No tech needed. No work by the officer. Just drive around (of course, patrolling requires waaayyy more skill and talent than just driving around!). Latent works in the background and you’ll be notified when it sniffs a targeted device. It’s like a having an electronic K9 in your car, sniffing for evidence.
Is it difficult to set up?
Install the software and plug in a USB device. That’s it. Seriously.
One of the cool features is the option of getting passive alerts. Passive alerts have been around for a long time as an effective and non-intrusive investigative tool. The ACLU calls ‘silent hits’ a domestic intelligence-gathering tool, but in reality, passive alerts/silent hits are one of the most effective investigative methods for complex crimes.
For example, I have used silent hits on suspects in major cases in international cases to gather intelligence (ie: evidence), identify co-conspirators, and make arrests. Some of the cases resulted in freeing victims of human traffickers and disrupting organized crime groups. The Latent Wireless passive alerts is an effective feature that works in the same manner.
Directional antenna (necessary only to pinpoint the targeted device’s location after being found by Latent).
Ok. I played with Latent’s tools more than necessary, just because I started thinking of all the ways that I could have used in this in my cases to place a device (which implies a person-owner) at a specific place at a specific time. The owner can be the suspect or a victim. Very cool.
Latent can be used to map networks too, which is awesome because you can map the networks in your jurisdiction without having to rely on outdated, inaccurate, and the I-have-no-idea-if-the-Internet-information-is-correct data that you can find online. Personally, the mere ability to have patrol cars driving away that are actively searching for stolen WiFi devices is a no-brainer.
Catch one. Solve some. Prevent many.
If you have ever been a victim of a crime, you certainly want justice. You want your property back. You want the criminal to stand before a court. This is a key aspect of law enforcement. The other aspect of law enforcement is that when one suspect is arrested/charged for one crime, there are most always a string of past crimes not yet connected to the suspect and a string of potential crimes that you know are coming with this one suspect.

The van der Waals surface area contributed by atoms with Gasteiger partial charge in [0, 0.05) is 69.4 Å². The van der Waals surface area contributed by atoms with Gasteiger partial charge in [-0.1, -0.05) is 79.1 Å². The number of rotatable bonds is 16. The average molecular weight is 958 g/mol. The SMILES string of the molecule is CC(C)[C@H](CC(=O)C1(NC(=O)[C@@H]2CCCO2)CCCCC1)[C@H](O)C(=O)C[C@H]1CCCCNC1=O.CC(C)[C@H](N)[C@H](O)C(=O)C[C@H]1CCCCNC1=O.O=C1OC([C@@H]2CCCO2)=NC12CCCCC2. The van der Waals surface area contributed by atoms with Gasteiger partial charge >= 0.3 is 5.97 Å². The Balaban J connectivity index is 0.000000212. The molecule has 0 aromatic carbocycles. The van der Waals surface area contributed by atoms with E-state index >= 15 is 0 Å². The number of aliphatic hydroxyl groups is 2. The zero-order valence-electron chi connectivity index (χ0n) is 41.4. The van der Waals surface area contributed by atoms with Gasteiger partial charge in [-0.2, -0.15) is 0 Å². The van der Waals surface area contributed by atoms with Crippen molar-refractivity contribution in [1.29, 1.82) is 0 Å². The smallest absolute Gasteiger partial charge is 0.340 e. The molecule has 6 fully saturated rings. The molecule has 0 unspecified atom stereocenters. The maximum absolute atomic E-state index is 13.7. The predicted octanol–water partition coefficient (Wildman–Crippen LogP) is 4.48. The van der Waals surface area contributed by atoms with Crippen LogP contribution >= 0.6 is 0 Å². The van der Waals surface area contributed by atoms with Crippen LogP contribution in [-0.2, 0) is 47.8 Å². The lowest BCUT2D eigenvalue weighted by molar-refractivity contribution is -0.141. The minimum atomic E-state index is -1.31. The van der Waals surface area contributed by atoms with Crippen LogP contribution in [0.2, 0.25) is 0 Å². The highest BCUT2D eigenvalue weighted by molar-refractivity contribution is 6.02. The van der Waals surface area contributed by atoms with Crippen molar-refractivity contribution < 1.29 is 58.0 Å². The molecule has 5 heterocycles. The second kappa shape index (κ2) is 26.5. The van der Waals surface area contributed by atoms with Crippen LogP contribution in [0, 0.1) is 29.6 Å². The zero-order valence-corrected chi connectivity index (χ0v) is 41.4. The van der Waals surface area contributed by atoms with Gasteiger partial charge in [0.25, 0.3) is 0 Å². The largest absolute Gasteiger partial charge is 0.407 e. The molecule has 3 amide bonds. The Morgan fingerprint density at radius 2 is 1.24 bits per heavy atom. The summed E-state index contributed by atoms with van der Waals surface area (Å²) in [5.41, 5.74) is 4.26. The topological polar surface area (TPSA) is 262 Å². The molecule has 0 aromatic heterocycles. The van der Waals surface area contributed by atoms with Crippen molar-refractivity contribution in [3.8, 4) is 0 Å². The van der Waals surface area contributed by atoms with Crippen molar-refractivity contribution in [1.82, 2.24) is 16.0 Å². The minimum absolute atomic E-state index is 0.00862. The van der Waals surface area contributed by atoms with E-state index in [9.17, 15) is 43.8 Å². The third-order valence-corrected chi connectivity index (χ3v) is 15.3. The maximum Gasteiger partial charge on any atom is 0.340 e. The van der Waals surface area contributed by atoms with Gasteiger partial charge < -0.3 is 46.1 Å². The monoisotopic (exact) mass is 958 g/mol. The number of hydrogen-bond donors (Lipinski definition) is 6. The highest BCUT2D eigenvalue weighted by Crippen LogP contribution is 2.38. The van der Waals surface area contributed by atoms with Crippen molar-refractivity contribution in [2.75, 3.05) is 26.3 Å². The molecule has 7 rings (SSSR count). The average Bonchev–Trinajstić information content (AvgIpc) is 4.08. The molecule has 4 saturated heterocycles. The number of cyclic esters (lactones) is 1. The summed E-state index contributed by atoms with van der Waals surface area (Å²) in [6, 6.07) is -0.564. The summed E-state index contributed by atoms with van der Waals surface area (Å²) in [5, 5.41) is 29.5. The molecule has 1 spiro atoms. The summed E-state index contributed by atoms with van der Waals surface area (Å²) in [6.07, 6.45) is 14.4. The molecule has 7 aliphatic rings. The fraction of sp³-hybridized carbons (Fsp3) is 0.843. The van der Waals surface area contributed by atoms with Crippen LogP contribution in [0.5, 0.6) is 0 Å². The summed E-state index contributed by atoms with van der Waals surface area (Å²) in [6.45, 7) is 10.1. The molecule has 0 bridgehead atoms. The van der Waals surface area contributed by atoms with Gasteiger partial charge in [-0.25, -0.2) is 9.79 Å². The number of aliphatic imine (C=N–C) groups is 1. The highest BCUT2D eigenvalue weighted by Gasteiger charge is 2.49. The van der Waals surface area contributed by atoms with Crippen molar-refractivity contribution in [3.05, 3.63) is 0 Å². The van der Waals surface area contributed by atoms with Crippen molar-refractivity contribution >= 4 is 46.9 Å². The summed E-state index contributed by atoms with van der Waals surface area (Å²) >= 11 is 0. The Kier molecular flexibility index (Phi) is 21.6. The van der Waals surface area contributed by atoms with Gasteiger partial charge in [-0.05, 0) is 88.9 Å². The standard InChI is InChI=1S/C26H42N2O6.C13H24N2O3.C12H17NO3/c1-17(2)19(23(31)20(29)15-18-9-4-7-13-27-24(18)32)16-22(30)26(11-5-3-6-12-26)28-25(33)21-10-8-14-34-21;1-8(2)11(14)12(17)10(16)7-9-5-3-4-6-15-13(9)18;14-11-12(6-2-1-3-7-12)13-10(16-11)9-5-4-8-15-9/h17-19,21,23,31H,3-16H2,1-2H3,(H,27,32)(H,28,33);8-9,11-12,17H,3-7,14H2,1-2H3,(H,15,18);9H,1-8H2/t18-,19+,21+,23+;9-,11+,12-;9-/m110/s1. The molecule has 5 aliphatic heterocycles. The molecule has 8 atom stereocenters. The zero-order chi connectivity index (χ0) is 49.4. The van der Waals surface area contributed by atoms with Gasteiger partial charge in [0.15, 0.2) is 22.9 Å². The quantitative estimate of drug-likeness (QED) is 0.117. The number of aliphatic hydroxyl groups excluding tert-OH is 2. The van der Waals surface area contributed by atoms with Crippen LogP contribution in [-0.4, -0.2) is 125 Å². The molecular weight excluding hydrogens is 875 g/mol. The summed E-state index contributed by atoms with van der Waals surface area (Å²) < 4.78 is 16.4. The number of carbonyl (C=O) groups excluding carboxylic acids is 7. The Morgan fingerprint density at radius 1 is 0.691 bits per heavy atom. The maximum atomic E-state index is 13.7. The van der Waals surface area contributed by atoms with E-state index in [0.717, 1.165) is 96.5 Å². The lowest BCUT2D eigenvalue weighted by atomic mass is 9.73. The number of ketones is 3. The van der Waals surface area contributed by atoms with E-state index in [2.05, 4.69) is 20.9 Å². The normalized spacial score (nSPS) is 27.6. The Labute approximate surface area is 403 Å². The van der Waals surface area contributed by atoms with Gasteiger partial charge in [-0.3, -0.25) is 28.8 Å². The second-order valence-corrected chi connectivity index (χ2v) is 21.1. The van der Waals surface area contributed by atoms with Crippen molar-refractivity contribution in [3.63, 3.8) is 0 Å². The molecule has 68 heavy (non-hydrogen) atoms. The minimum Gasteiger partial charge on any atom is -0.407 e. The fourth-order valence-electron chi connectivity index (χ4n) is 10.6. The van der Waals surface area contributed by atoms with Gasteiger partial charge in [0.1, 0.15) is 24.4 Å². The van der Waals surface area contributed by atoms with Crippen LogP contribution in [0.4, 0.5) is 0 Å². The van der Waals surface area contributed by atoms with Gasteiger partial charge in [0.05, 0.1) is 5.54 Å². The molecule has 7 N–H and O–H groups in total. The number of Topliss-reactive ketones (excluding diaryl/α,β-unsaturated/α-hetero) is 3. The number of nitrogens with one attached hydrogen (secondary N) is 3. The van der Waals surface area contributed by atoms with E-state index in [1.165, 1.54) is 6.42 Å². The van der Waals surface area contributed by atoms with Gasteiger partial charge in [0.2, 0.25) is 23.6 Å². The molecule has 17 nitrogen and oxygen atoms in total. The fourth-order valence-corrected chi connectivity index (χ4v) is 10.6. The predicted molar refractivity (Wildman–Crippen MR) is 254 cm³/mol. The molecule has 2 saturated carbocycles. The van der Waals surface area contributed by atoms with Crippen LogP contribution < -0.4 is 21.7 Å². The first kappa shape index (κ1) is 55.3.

Nothing is perfect, and Latent Wireless fits in that as well. In order for Latent to be effective, targeted devices must be entered into Latent’s database, which means it takes additional effort on the part of law enforcement to enter items into yet-another-law-enforcement-database. For me, this is a non-issue since it takes barely seconds to enter a targeted device into a system that can give you real-time information on a targeted device. With some investigations, this can be pivotal in solving major cases.
Another negative, and perhaps the most important is that tools like Latent won’t work if there is not large numbers of buy-in. If only one police agency were to use Latent, then the effectiveness is on the bottom end (to be fair, Latent is being used in way more than one agency). Much like any social media platform, until there is massive buy-in, the benefits are low, but once there is buy-in, the benefits can be awesome.
My recommendation is to push your agency toward Latent Wireless if you are working for an agency. If you are not in law enforcement, this is something that you want your local LE to have. It is inexpensive, can recover targeted devices (both the criminal’s device and victims’ devices).
As far as private use of Latent Wireless…it is really of no use. Seriously. As neat this it is, there isn’t a need for a private person to drive around looking for criminals. This is a police function. But for a law enforcement tool, this is really needed.